Suppose the defense is successful at the hearing. In that case, the judge will toss out or suppress all or some of the evidence seized under the warrant. Notably, the Fourth Amendment of the United States Constitution says that a search warrant can only be issued upon showing probable cause.

Probable cause is a reasonable belief that criminal activity has taken place or is taking place. Thus, a motion to traverse challenges the truth of the information that tries to establish probable cause for the issuance of a search warrant. The defense can also challenge both arrest warrants and bench warrants.

The foundation of a Franks motion lies in the suspicion that the law enforcement officer involved may have misrepresented facts or demonstrated reckless disregard for the truth while obtaining the warrant. Suppose the defense can provide sufficient preliminary evidence of such dishonesty. In that case, the court will hold a Franks hearing to examine the warrant and the affidavit behind it and see whether it is based on false presumptions.

WHAT IS THE BACKGROUND OF THE FRANKS MOTION?

The Fourth Amendment of the U.S. Constitution protects citizens from “unreasonable searches and seizures” by law enforcement officers.

To search a property, law enforcement must obtain a warrant signed by a judge or magistrate based on information in an affidavit or sworn statement provided by the officer seeking the warrant.

However, suppose any of this information is false or misleading, intentionally or due to reckless disregard for the truth. In that case, any evidence obtained from that search should be inadmissible in court.

The Franks motion, and subsequent Franks Hearing, refers to the legal procedure where a defendant challenges the validity of a search warrant or arrest warrant, otherwise known as traversing the warrant. In other words, A Franks hearing is a proceeding before a judge where a defendant contests the veracity of a search warrant.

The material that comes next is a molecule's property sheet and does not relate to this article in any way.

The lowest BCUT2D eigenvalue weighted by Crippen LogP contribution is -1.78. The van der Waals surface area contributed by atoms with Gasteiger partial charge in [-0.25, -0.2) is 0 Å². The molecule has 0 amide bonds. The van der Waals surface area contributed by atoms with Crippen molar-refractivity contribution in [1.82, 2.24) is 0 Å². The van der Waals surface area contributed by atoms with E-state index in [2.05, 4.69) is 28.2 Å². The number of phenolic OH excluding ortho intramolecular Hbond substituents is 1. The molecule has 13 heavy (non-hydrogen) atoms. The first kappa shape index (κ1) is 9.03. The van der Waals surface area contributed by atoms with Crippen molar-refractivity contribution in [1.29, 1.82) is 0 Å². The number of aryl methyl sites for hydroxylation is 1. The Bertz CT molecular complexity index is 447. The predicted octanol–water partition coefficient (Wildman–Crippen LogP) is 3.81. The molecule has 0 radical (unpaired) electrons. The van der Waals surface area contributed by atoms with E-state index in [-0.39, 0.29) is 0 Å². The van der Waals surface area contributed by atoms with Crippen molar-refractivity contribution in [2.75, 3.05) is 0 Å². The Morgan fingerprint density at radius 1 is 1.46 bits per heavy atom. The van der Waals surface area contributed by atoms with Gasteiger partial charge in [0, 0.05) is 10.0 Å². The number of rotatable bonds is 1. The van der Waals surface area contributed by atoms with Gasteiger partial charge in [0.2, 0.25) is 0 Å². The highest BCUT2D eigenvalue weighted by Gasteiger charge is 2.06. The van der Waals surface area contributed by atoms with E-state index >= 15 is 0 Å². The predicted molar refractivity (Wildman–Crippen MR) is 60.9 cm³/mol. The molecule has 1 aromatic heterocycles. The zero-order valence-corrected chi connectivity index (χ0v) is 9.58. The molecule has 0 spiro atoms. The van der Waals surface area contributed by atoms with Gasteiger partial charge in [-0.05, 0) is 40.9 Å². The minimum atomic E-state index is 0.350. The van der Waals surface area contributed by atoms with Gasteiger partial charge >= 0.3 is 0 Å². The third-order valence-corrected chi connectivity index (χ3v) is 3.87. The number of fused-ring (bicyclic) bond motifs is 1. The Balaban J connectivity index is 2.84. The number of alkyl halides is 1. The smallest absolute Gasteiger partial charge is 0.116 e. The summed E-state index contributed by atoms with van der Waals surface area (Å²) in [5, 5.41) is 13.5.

When a warrant is traversed, it’s akin to declaring, There’s a flaw in this warrant, and it shouldn’t have been issued.” It questions the truthfulness or sufficiency of the facts upon which the warrant was issued.

WHAT IS PROBABLE CAUSE FOR SEARCH WARRANTS?

The entire justification of a search warrant is based on probable cause. The Fourth Amendment states that “no warrants shall issue, but upon probable cause, supported by oath or affirmation, and particularly describing the place to be searched and the persons or things to be seized.”

Probable cause means there is reasonable suspicion that evidence of a crime is present on the property.

Thus, to obtain a search warrant, a law enforcement officer must provide an affidavit to the magistrate or judge asserting that there is probable cause—meaning, reasonable suspicion—that evidence of a crime is present on the premises.

A police officer must submit a search warrant affidavit to the judge. This document gives the reasons why they should allow law enforcement to search. Sometimes an affidavit will include statements from a confidential informant.

However, if the sworn affidavit is based on false or misleading information, the subsequent warrant effectively violates the person’s Fourth Amendment rights.

Suppose the judge determines during a Franks hearing that the information in the affidavit was false or deliberately misleading. In that case, any evidence obtained from the subsequent search can be considered “fruit of a poisonous tree” and thus inadmissible in court.

WHAT IS THE PROCESS OF FILING A FRANKS MOTION?

Filing a Franks motion in California involves several steps:

  • Submitting the motion and related evidence: The defense submits the motion, detailing why they believe the warrant was obtained under false pretenses or with reckless disregard for the truth. Alongside this, they must provide prima facie evidence supporting these claims.
  • Court review: The judge reviews the motion and the preliminary evidence. If the defense has made a strong enough case, the judge will schedule a Franks hearing, typically in the judge’s chambers.
  • Franks hearing: During the hearing, the defense may need to subpoena witnesses to testify about the alleged misconduct. The judge may also question the affiant (who wrote the warrant affidavit) to determine whether it contains falsehoods, misrepresentations, inaccuracies, or material omissions.

WHAT IS THE BURDEN OF PROOF WHEN FILING A FRANKS MOTION?

For a motion to be considered by the court, specific criteria must be met in terms of the evidence presented:

  • The defendant must have made a “substantial” preliminary showing that the warrant affidavit was misleading, false, or contained material omissions.
  • The defendant must argue that an officer knew of the falsity at the time of submission. In other words, they deliberately misled the court or acted with reckless disregard for the truth.
  • The defendant must prove that the misleading statements or omissions were material to the court’s decision to issue the warrant.